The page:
Labour and the ‘working class’

Many radicals support the Labour Party because they think it is the party of the ‘working class’ and that, by supporting it, they are placing themselves on the side of the ‘people’. Definitional problems abound regarding the exact identity of the said ‘workers’. Definitions range from all those who have to sell their ‘labour’ power to those who labour at certain kinds of work, traditionally defined as those of a more manual nature (ones in factories and mines now being a small percentage of the workforce in countries such as the UK, though far more common in, say, China).

Yet social position does not convey, ipso facto, any special kind of merit. The links between working occupation and political consciousness are complex and contingent, with all sorts of other variables at work, such as personality, family history, individual life experiences, neighbourhood, regionality, educational attainment, gender, sexuality, age, race, religion and other value systems.

Not surprisingly, all big struggles in history have tended to run across, not along, social classifications of an economic nature. Brothers have often been on different sides of the ‘barricades’, as have parents and their offspring. Commonly, those leading the fight oppression and exploitation have come from outside the ranks of the oppressed and exploited, not least the famous four of Marx, Engels, Lenin and Trotsky. Stalin was, if anything, actually more ‘proletarian’.

The leader of the famous ‘slave revolt on Haiti in the years of the French Revolution, Toussaint Louverture, had worked as a slave driver and seems to have had slaves himself on a plantation he rented. But that does not detract from his great achievements. As has been all too common, the revolt itself was marred by internal conflict, i that case between ‘blacks’ and ‘mulattos’.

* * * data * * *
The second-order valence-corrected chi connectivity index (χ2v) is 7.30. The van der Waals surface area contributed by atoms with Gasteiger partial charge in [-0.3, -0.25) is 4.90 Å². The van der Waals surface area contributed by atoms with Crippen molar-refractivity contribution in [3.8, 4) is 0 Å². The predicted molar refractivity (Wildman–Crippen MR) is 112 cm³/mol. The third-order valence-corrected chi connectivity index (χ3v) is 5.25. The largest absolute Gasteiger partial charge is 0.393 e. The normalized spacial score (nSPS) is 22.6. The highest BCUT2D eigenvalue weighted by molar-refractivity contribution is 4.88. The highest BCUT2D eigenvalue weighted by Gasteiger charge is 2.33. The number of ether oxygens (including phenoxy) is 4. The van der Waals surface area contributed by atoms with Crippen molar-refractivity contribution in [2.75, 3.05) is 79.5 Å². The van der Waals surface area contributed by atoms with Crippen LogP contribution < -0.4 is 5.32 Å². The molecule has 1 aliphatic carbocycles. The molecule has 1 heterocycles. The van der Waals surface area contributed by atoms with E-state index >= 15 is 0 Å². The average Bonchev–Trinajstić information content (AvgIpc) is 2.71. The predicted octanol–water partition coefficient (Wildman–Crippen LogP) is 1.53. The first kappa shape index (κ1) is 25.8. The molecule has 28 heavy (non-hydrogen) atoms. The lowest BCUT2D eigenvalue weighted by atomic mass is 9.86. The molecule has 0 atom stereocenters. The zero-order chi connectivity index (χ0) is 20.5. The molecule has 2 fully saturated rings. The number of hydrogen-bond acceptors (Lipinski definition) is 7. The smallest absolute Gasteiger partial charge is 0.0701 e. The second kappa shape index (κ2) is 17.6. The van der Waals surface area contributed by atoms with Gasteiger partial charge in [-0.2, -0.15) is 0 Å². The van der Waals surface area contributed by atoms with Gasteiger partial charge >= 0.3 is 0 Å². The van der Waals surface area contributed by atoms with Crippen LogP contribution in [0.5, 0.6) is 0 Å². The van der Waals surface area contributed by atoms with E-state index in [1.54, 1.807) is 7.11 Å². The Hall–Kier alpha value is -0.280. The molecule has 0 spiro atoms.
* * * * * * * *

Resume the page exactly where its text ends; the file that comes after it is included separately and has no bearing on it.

The Labour Party was largely shaped by trade union bureaucrats seeking legislative changes in combination with radical intellectuals, key ones being from the less than revolutionary Fabian Society. Support from horny-handed toilers for Labour was often patchy (something well caught in Robert Tressell’s famous novel ‘The Ragged Trousered Philanthropists’). Much of its success came from postwar desires for a break from a status quo deemed to be responsible for pre-war mass unemployment and poverty. The ‘Establishment’ was also held responsible for wartime blundering.

Labour only adopted that name in 1906. It adopted the famous / infamous ‘Class 4’ on nationalisation in 1918. There is, however, nothing inherently desirable about state ownership per se. It has been used by very different kinds of regimes for different reasons and with different forms. Thus it was the Liberal government of 1869 nationalised the private telegraph companies to create the Post Office. Many ‘right-wing’ parties in Eastern Europe after 1945 supported land nationalisation, for example, while politicians as varied as Bismarck and Churchill supported state ownership of the railways.

Sidney Webb, the main author of ‘Clause 4’, was an enthusiastic backer of the Stalinist dictatorship. Later, he and his wife called it a ‘new civilisation’ (see also their ‘The Truth About Soviet Russia’). This nationalised economy in fact slaughtered directly or worked to death millions of working class people, by far its main victims. This catastrophic ‘breaking of eggs’ didn’t even produce a good omelette since the economy was grossly inefficient too.

Labour eventually ditched Clause 4 in 1995, though a previous leader, Hugh Gaitskell, had tried unsuccessfully to amend it in the early 60s. Current leader Jeremy Corbyn has long defended ‘Clause 4’, though, at present, he avoids the issue by saying that he simply wants more discussion.

But one thing is now clear. However defined, working class support for Labour is fast haemorrhaging.:

http://www.theguardian.com/…/labour-struggling-attract-work…

What needs to go, however, is politics that is or claims to be based on the support of this or that (real or mythical) class or any other ‘identity’ group. Instead, we desperately need to build a politics for the sustainable common good, uniting people whatever their identities or immediate circumstances.

Fabian Society report on voting patterns in local elections finds party performed badly in its traditional heartlands
THEGUARDIAN.COM|BY HEATHER STEWART
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